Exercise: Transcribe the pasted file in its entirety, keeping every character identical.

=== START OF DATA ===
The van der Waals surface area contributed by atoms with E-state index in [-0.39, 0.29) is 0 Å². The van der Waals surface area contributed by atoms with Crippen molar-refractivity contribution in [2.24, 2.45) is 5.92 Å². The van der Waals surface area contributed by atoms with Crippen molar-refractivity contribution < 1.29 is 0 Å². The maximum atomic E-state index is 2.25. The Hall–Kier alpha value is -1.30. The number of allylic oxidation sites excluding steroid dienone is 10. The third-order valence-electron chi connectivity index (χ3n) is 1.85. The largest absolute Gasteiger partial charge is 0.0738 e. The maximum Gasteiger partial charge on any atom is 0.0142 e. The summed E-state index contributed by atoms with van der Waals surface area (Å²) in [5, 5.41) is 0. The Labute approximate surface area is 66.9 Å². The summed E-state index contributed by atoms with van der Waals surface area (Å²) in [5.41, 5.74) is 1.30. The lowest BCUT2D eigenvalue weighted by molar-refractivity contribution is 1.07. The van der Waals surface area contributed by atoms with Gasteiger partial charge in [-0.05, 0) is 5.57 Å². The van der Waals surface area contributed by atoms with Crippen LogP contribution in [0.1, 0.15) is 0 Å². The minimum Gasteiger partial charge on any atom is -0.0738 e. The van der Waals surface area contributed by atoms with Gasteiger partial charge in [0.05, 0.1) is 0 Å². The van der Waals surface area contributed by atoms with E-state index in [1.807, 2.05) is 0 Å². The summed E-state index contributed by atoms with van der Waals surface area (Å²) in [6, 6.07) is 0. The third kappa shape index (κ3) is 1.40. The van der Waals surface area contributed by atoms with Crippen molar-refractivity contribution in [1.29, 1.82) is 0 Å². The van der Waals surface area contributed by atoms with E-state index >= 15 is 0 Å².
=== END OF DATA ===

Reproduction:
The van der Waals surface area contributed by atoms with E-state index in [-0.39, 0.29) is 0 Å². The van der Waals surface area contributed by atoms with Crippen molar-refractivity contribution in [2.24, 2.45) is 5.92 Å². The van der Waals surface area contributed by atoms with Crippen molar-refractivity contribution < 1.29 is 0 Å². The maximum atomic E-state index is 2.25. The Hall–Kier alpha value is -1.30. The number of allylic oxidation sites excluding steroid dienone is 10. The third-order valence-electron chi connectivity index (χ3n) is 1.85. The largest absolute Gasteiger partial charge is 0.0738 e. The maximum Gasteiger partial charge on any atom is 0.0142 e. The summed E-state index contributed by atoms with van der Waals surface area (Å²) in [5, 5.41) is 0. The Labute approximate surface area is 66.9 Å². The summed E-state index contributed by atoms with van der Waals surface area (Å²) in [5.41, 5.74) is 1.30. The lowest BCUT2D eigenvalue weighted by molar-refractivity contribution is 1.07. The van der Waals surface area contributed by atoms with Gasteiger partial charge in [-0.05, 0) is 5.57 Å². The van der Waals surface area contributed by atoms with Crippen LogP contribution in [0.1, 0.15) is 0 Å². The minimum Gasteiger partial charge on any atom is -0.0738 e. The van der Waals surface area contributed by atoms with Gasteiger partial charge in [0.05, 0.1) is 0 Å². The van der Waals surface area contributed by atoms with E-state index in [1.807, 2.05) is 0 Å². The summed E-state index contributed by atoms with van der Waals surface area (Å²) in [6, 6.07) is 0. The third kappa shape index (κ3) is 1.40. The van der Waals surface area contributed by atoms with Crippen molar-refractivity contribution in [1.29, 1.82) is 0 Å². The van der Waals surface area contributed by atoms with E-state index >= 15 is 0 Å².